A fine bromance

Men are finally buying more products for themselves rather than simply swiping their partners’, and the grooming market is booming. Ensure your business is better set for the boys…

Beards and buzzcuts are big business. According to the Local Data Company there has been a big jump in the number of new barber shops in the past five years. Leading up to October 2018, the number of shops rose by 25 per cent. From luxury wet shave establishments to buzzy local joints, to ignore the retail potential in men’s grooming could be your downfall. And men are doing it for themselves – buying products, that is. Salons up and down the country are noticing a growth in men interested in staying sharp. Here’s how to win at the grooming business…

The Unisex Salon
Johanne Herald

Charles Worthington, Percy Street


For unisex salons like Charles Worthington, the surge in interest for men’s services and grooming ranges has definitely caused a stir. With a high percentage of male clients attending regularly, the brand has worked hard to make sure its pricing system and salon services are male inclusive. “When they receive a great cut or colour and see products work, they naturally want to use them at home,” explains Johanne Herald, senior master stylist at the Percy Street salon. “We encourage them in making their own choices, as opposed to just using what has been bought for them.”

An in-depth, bespoke consultation makes all the difference when it comes to seeing an uptick in sales. Whether they have a buzzcut or shoulder-brushing locks, each client has a different level of care and attention that they dedicate to their routine – but that they’re in the salon at all tells you that they care about what they look like. Talking up Redken Brews has had a real impact: “It brings a smile to their face when they see it. The packaging is spot-on in terms of being simple and masculine with a fun twist on the link between the ingredients and the packaging. It realises perfectly that not one product suits all looks and requirements, so the range is uncomplicated but caters for all.”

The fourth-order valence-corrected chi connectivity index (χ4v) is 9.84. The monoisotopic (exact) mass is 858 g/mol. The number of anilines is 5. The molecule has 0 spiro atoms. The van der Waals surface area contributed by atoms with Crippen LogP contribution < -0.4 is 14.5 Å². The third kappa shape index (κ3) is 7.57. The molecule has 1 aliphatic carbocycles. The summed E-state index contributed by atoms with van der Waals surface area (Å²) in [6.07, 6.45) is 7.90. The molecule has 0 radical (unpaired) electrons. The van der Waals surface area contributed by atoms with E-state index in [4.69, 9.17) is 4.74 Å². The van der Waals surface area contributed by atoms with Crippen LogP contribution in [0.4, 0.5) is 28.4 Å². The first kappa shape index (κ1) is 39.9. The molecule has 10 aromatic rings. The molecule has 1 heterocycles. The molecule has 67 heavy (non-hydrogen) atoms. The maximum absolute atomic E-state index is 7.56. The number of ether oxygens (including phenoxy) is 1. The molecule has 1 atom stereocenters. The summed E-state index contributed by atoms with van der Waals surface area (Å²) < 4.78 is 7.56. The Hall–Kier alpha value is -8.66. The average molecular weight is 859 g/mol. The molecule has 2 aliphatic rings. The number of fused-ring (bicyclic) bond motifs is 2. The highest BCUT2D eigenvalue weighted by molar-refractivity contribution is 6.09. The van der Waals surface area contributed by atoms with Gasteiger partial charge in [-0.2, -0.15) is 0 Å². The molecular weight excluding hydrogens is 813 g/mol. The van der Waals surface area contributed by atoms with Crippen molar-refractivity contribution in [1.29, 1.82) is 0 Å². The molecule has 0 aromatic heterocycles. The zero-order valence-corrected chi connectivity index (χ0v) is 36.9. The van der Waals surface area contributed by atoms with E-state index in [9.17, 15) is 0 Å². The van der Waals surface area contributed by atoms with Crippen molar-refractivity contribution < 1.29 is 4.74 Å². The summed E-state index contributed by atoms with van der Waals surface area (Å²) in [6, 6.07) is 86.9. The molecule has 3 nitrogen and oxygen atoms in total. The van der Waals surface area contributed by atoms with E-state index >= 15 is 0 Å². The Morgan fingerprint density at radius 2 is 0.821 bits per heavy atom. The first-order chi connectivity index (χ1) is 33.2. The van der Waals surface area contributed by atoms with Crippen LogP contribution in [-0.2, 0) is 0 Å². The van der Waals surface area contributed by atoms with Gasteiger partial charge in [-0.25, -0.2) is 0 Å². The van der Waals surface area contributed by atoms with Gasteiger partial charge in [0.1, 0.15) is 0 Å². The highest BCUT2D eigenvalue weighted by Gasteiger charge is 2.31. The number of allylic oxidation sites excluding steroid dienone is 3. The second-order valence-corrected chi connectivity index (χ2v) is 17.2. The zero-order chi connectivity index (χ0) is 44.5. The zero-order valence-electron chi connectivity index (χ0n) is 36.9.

The High Street Hero
Craig Teeder

Rush Hair


“A lot of companies are now taking the men’s demographic more seriously,” says Craig Teeder, Rush salon consultant and workshop team member. Working with salons up and down the country, Craig and his team believe the days of men just grabbing any old shampoo are over. “There is a lot more interest in how products will help their specific needs and keep their hair looking sharp all day,” he explains.

With such a positive slant and interest from clients, the best thing that stylists can do is to know their products inside out. Male clients deal with all of the same problems as your female ones, from taming frizzy fringes to volumising lank quiffs. “It’s important to show men how to apply different products and how they’re going to help them create their desired style,” suggests Craig. “The consultation is the best time to find out any problems the clients are having with their hair, you’re able to see how they style their hair themselves. Talk about how a specific cut will work and which products it will need.”

The look, scent and feel of a product can go a long way to winning over an already image-conscious client. There’s a fine line to tread between overly masculine, aggressive branding and too unisex to render the definition useless. Craig has seen a huge buzz around the malt-infused scent and new look of Redken Brews, particularly the trend-led yet problem-solving products such as the silver shampoo. “It’s a deeper, more steely silver, so is much more suited towards guys with naturally white/grey hair to remove unwanted yellow tones. It’s something men have never thought they needed to use but now can’t get enough of!”

The Barber

John Keegan

The Academy Barber


“Traditionally, women would be the influencer or purchaser of their partner’s grooming products, but this has changed dramatically in the past few years,” says John Keegan, owner of The Academy Barber in Co. Kildare, Ireland. “Men ask for more recommendations now and are always open to professional advice on what’s best for them to use.”

Getting the idea of introducing products to their at-home routine starts from the very beginning. “We incorporate products in our services, starting from backwash area discussing what shampoo we are using for them. Then during the consultation we’ll discuss styling products and their benefits. By including products in this way the client gets to hear your expert advice, see the product on display and then see the product doing as you described. This is the best way to assist product sales within the barber shop without being pushy or overly sales-y.”

Want to become a Brews master?
Ky Wilson leads the way


Products are becoming more accessible to the consumer, so finding a global men’s range with reliability like Redken Brews is essential to my day-to-day life. I’m very lucky to have the support from the guys at Brews, and can’t wait to see what this year has in store for all of us. The best thing about barbering and men’s hairdressing is that it’s always growing. I’ve met some of the raddest humans through this job and it pushes myself to progress in the right direction. I love the connection that our job brings between people, it’s pretty special. As we evolve, so too does men’s style. My go-to product from the Redken Brews range has to be the Stand Tough Gel. It’s a clear winner, it’s so versatile. Applying a small amount of Stand Tough Gel into damp hair and blow-drying it in gives you this incredible pliable base texture without flaking.